Jesus the Taoist?

Discussion in 'Tao' started by theocritus, May 27, 2006.

  1. theocritus

    theocritus New Member

    Joined:
    Jun 5, 2005
    Messages:
    17
    Likes Received:
    0
    I've started a book by Stephen T. Chang called The Great Tao. When I first glanced through it it appears to be a comprehensive look at Tao in our reality. My question to you all is if you have heard the reference to Jesus being a Taoist. He is making reference that many Taoist believe Jesus to be a Taoist and actually achieve a certain level of immortality that the book claims Taoist believe.

    Looking for opinions and other text as reference that I can check in to.
     
  2. jiii

    jiii ...

    Joined:
    Sep 13, 2005
    Messages:
    175
    Likes Received:
    3
    Well, what would be the qualification for him to be termed a Taoist?

    He certainly was not a shaman of the early days of Chinese Taoism. After all, he had a new spiritual message, one that was particularly non-pantheistic. In fact, the tradition erected in his worship has been talking all about 'pagans' (pantheists) in a very negative perspective for hundreds of years now.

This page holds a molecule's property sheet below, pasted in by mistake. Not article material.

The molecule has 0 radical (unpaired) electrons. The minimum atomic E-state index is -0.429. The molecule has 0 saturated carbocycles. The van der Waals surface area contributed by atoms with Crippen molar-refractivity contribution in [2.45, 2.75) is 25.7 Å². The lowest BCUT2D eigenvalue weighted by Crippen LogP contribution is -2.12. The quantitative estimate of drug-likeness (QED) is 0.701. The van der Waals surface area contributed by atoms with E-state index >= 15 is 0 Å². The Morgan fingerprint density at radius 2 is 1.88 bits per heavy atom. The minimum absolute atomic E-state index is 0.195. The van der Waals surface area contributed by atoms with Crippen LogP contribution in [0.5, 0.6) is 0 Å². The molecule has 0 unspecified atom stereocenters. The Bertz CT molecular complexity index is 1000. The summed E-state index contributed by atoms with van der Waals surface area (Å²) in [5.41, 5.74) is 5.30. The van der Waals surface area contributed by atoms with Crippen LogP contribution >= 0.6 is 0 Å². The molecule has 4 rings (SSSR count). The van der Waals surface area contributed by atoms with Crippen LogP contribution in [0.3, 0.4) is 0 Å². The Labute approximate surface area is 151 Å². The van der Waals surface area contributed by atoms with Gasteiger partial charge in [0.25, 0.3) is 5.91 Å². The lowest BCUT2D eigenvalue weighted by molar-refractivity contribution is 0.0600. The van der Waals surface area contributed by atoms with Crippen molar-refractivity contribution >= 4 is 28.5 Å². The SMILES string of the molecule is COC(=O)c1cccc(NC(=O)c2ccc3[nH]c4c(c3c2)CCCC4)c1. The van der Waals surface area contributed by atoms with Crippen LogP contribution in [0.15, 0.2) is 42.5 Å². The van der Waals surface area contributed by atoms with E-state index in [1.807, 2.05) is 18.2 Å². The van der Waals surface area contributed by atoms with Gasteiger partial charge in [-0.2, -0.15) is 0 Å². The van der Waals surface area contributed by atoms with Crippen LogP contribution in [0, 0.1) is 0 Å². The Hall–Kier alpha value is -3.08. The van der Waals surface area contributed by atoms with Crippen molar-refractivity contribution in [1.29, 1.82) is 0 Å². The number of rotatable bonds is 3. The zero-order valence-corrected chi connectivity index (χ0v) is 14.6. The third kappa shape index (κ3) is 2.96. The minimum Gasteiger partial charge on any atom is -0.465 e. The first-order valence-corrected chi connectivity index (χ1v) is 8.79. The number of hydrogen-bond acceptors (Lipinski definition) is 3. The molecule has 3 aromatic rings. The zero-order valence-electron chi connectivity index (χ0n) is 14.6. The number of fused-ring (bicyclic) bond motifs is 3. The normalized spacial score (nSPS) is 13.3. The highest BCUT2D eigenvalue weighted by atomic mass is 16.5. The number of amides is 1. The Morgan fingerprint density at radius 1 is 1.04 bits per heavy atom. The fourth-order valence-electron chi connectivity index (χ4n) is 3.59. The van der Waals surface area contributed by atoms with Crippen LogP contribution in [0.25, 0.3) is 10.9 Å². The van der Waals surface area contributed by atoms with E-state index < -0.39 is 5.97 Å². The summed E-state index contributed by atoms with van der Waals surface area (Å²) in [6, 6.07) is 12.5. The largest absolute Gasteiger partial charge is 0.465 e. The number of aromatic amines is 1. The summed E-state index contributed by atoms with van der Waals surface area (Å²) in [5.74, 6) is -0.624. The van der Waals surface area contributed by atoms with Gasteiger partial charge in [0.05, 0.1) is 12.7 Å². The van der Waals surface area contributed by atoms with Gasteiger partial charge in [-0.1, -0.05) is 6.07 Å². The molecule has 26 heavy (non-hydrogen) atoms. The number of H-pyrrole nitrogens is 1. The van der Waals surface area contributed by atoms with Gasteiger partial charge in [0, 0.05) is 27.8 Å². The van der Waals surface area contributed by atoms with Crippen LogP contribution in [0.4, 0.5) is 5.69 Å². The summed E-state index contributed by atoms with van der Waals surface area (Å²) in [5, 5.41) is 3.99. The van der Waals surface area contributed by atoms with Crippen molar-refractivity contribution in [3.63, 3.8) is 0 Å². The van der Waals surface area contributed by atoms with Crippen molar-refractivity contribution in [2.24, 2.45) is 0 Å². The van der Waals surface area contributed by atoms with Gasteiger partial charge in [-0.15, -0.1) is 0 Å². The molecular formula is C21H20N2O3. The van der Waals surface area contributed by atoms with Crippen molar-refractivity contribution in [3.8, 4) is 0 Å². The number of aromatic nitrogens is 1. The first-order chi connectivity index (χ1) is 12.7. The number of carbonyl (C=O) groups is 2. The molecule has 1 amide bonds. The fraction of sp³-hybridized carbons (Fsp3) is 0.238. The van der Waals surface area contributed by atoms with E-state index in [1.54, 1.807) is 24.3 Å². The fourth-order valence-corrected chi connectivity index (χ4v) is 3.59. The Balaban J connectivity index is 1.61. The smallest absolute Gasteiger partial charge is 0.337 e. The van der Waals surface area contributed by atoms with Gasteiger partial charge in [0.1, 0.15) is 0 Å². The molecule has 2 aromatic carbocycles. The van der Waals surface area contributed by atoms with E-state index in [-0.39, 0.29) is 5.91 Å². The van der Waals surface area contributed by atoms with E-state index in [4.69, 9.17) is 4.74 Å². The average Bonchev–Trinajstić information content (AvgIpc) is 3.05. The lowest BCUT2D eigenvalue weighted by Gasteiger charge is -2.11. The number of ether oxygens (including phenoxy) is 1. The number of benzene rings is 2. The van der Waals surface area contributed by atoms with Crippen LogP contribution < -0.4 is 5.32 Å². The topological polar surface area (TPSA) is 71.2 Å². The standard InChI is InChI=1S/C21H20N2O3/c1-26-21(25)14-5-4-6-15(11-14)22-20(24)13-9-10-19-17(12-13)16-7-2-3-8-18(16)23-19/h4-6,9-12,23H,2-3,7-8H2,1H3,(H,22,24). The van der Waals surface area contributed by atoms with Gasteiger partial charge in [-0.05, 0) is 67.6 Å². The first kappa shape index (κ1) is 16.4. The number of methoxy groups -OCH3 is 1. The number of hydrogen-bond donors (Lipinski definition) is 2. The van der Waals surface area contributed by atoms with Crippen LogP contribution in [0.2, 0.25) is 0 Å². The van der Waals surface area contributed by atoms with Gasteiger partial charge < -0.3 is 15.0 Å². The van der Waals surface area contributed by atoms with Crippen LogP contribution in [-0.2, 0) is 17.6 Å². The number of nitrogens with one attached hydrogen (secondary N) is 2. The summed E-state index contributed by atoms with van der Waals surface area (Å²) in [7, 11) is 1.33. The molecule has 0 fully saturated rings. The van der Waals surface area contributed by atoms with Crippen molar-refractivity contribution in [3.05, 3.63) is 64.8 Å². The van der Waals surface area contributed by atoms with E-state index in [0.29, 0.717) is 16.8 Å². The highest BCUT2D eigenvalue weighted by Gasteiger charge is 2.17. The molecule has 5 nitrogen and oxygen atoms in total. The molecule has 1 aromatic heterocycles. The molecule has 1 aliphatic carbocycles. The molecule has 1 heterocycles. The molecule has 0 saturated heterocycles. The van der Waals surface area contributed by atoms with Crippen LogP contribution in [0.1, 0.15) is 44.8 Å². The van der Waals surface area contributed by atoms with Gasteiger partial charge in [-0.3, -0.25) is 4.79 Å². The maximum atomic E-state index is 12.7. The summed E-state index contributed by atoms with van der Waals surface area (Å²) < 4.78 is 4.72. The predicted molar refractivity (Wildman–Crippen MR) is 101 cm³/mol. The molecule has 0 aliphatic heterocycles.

Perhaps he was a contemplative Taoist? But, we never read of him quoting anything from Lao-Tzu, Chuang-Tzu, Lieh-Tzu, or any other works that had been the essential gems of Taoist literature and oral tradition for years.

    As far as we know, he never received instruction in Tai-Chi-Chuan. He never met any Chinese Taoists priests, or philosophers, or healers. He doesn't mention breathing excercises or formal meditation or contemplation subjects as we might expect of orthodox Taoist teachers.

    The Taoist of immortality and longevity has many peculiar habits and traditions, as well. None of these are seen in Jesus's teachings or commentary.